Having emphatically pledged himself to “the whole to 54 minutes 40 seconds,” Mr. Polk was placed in a remarkably invidious and embarrassing position by the ultimatum dispatched from London on May 19 [Lord Aberdeen’s compromise proposal], and submitted to the decision of the United States Government by the British Minister in Washington [Pakenham]. As might have been presumed from the character of the President, he recoiled from the acceptance of such terms. He had committed himself too much, not merely by inuendo [sic] or insinuation, but by solemn announcements and official declarations of principle, to descend individually from an extortionate to a rational and moderate behaviour. Nevertheless, something in the way of conciliation or acquiescence was necessary, as the Mexican warfare must have thoroughly demonstrated. What course does Mr. Polk adopt in this embarrassing dilemma? Why he … forwards the obnoxious proposition to the Senate, intimating that he leaves its adoption or rejection entirely in their hands, and by so doing, cunningly removes from himself the responsibility of such a decision.[35]

The Standard described Polk’s response to Aberdeen’s proposed settlement in similar terms:

The position of the President now became embarrassing in the extreme; his ambitious hopes had been completely blasted by the Senate, in the comparatively moderate view taken by that body of the matter. By rejecting an overture, understood to be the last, and shutting the door upon all negociation [sic], he would be sure to unite opposition against himself in a quarter where support is essential to carry on his administration, and to involve himself in consequences from which his party could not recover; while, on the other hand, to accept the proposition would be a complete abandonment of all positions distinctly and repeatedly announced to the country, assumed through ignorance, adhered to through obstinacy, and just now discovered to be wholly untenable. To escape these alternatives the President determined to abandon the line of duty prescribed to him by the constitution of his country; he dodged the responsibility , gave up the management of the matter, declined giving judgment in the case, and sent the quasi proposition into the Senate for adjudication. [36]

Other newspapers expressed similar critical assessments.[37]

Although British newspapers were almost unanimous in their praise of the treaty, however, they did not always agree in their interpretations of the final negotiations. There was a sharp contrast, for example, between how the Liverpool Times and the Morning Sun assessed the role of the United States in the negotiations. According to the Times,

Thus, then, this controversy of half a century is at length settled without injury or discredit either to England or the United States. The people of the two countries owe this happy result to the wisdom and moderation of the British Government and of the American Senate, both of which have acted in the difficult matter with a temper and judgment which entitle them to the thanks of their fellow-countrymen, and of all civilized nations. After the extreme rash conduct of President Polk, it required extraordinary firmness on the part of the American Senate, and great self-command on the part of the British Government to bring the question to a peaceful settlement. Happily, the leading men in the American Senate have preferred the interests of their country to the promptings of party spirit, and the British Government has preferred the blessings of peace to a false point of honour.[38]

In contrast, the Morning Sun was unwilling to give credit for the treaty to any individual or group in the United States:

although the text of the treaty yet remains unpublished, it is certain that the American Government has conceded in all important particulars to the requisitions of the mother country. The manner, however, in which these concessions have been made is, to designate it by the gentlest epithets, wonderfully bungling and amazingly ungraceful. Nothing whatever can gloss over the rough circumstances of this acquiescence; no sophistries, however adroit, can cajole the public into a belief that such a settlement as the present [one] has not been wrung from the councils of the Presidency. Everything tends to demonstrate this fact, yet, notwithstanding these considerations, we are prepared to congratulate both empires upon having thus emerged, unscathed, from such a stormy ordeal to their international friendship.[39]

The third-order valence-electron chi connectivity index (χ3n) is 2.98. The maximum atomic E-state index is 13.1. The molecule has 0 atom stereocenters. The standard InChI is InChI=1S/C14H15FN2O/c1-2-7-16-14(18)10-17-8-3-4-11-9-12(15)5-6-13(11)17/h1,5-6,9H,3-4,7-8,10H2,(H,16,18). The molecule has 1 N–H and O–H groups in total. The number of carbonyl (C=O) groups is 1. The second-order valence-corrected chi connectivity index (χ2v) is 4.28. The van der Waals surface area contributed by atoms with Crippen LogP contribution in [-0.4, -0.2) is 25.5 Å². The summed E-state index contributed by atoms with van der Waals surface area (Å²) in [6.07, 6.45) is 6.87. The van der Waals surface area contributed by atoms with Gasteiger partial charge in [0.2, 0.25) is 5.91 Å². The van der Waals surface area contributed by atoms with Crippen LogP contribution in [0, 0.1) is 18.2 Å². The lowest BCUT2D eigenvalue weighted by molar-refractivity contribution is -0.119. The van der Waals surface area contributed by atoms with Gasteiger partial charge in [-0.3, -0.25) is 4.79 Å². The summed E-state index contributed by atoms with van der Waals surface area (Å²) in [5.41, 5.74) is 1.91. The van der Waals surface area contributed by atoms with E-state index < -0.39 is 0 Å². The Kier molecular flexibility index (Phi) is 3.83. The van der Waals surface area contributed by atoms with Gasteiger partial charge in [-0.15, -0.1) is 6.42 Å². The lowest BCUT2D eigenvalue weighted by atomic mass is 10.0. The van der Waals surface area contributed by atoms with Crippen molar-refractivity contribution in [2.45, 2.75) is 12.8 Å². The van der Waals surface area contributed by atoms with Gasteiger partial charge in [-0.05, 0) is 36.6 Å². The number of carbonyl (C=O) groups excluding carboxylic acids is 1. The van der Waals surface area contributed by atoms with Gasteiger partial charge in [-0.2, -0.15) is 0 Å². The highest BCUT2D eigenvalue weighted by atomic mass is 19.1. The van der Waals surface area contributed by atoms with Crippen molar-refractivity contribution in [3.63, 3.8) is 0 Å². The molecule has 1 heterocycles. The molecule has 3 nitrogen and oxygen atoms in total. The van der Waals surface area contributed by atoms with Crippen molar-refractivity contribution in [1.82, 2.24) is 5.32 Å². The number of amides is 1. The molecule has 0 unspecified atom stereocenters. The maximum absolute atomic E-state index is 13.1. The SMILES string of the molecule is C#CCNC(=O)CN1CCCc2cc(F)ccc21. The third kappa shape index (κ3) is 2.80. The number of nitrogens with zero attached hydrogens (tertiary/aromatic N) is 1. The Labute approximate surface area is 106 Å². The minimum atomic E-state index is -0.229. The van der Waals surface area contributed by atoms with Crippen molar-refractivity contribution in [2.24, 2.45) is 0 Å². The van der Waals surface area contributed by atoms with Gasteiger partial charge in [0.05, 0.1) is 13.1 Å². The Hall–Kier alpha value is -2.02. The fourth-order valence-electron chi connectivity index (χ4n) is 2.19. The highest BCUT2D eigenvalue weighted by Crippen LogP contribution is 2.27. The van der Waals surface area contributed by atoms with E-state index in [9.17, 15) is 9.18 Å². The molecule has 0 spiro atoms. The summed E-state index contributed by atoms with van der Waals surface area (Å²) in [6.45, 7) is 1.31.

It is not surprising that there were such disagreements among British newspapers about the treaty and the negotiations that produced it. What is remarkable is how few disagreements there were. Of eight leading London dailies and six “provincials,” most of which were weeklies, only four expressed reservations, none very substantive. Certainly, the mildest and most general reservation was expressed by the Morning Herald:

We certainly do not wish to quarrel with the terms of the contract [treaty], but they really differ so little from those that have already been offered to and refused by Great Britain, on more than one occasion, that we cannot partake in the enthusiasm of the Peelites.[40]

Considerably more critical was the reaction of the Morning Chronicle:

All this [the Treaty] is favourable. Nevertheless the plain truth that, in respect to the details of the negotiation, England has been over-reached, must not be concealed from us. A national lie on the part of America has won her the boundary that she has obtained. The national lie, repeated and repeated until it passed current as a gospel truth, that the whole Oregon was the right of America, made every demand short of that enormous pretension look like a concession. This is the secret of the extent of territory that America has thereby secured. We have insisted upon this too often to again urge it. All that can now be hoped is that so gross a manoeuvre may not deceive us a second time. As things stand, the peace of the world is undisturbed. The price of this is a maximum amount of concession on the part of England. Such credit as she claims for the conduct of the affair is the credit, not for skill, but for moderation. Let the language of the press imitate the language of the best statesmen in the two countries, and the spirit between the old monarchy and the new republic may still be that of good will and mutual respect.[41]